In the spring of 1968, Laura Nyro’s Columbia Records debut Eli and the Thirteenth Confession unleashed something very unique and beautiful onto the scene. Unfortunately, the album fell on mostly deaf ears, peaking at #189 on the Billboard 200. Nearly thirty years later, Laura Nyro is still woefully unknown to the public, although the potency of her music remains.
While the instrumentation and influences evident in Eli and the Thirteenth Confession are mostly familiar, new perspectives and directions make the album into the radical experience that it is. Reviewers commonly refer to the music as an amalgamation of Soul, Pop, Jazz, Broadway, and whatever else, but these styles are so expertly fused into something wonderfully new, that naming the possible components just isn’t worthwhile. “Sweet Blindness” may sound age-old, but there’s never been another drinking song remotely like it. “Poverty Train” goes to more places, and back again, than any of Bob Dylan and company’s “protest” songs. Sexual revolutions and all, a woman ending her album by screaming “love my lovething” had to have been something original. Throughout the record, Laura’s voice, piano, and guitars careen and writhe all over, tempos and chord structures being swept to and fro at her pleasing. But originality is only half of the story. The energy and sincerity of Laura’s songs is at once confounding and life-affirming. If we’d like to use the term, Laura Nyro had a hell of a lot of soul. Her voice alone creates much of the appeal of the record, at times sorrowful, grumbling, at times joyful and chirping, but at all times infinitely human.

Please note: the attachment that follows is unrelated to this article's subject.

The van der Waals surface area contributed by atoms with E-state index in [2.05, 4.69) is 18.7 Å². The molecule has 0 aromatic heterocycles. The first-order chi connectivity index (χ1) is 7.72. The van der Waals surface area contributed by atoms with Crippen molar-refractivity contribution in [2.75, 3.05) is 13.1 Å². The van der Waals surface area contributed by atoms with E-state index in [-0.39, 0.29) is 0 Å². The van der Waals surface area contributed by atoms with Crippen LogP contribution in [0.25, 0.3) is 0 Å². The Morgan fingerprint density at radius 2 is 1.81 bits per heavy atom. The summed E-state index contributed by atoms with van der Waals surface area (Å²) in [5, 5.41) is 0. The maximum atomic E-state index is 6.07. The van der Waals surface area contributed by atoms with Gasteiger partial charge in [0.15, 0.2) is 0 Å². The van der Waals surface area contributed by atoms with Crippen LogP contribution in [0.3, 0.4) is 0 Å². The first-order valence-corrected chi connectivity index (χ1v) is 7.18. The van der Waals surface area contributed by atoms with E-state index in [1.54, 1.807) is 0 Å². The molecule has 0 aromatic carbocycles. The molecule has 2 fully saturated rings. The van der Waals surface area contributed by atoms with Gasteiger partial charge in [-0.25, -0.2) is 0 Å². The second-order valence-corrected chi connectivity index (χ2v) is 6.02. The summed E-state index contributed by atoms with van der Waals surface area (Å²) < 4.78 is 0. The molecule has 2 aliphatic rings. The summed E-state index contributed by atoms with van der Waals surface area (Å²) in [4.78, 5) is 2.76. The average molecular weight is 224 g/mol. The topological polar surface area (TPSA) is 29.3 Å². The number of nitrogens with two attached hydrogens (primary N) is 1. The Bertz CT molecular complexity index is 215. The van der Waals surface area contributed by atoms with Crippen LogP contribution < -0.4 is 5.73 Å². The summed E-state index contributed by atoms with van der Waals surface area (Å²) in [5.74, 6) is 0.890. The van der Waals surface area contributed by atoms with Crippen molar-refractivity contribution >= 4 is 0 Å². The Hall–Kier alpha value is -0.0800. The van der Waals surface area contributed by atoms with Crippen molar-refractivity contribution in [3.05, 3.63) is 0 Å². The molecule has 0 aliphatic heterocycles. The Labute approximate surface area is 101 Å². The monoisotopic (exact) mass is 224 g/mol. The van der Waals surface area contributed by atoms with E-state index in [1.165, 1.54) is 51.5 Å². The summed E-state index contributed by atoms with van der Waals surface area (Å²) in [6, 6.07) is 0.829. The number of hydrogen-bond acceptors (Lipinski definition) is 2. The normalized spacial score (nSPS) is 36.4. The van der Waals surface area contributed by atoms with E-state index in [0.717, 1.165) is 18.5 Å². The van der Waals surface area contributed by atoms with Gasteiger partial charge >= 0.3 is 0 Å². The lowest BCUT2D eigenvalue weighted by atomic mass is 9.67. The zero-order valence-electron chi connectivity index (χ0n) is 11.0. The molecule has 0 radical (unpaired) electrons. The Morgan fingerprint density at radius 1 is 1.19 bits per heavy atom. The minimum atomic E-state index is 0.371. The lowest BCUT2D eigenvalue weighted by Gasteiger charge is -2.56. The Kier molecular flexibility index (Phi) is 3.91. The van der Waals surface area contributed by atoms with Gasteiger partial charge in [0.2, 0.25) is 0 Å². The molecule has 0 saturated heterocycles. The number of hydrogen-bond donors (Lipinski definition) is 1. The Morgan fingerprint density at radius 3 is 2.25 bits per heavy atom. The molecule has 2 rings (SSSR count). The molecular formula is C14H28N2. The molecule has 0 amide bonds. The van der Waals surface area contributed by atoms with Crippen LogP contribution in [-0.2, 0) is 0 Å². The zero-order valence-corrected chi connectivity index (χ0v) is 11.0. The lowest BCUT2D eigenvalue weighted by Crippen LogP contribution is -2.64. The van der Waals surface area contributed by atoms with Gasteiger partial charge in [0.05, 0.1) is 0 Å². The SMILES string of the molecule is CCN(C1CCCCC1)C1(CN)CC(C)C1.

This is a definition of a master in one space in time, and a model for the kind of innovations that can be borne of Popular music. Maybe in another thirty years Laura will have the audience she always deserved. —Matthew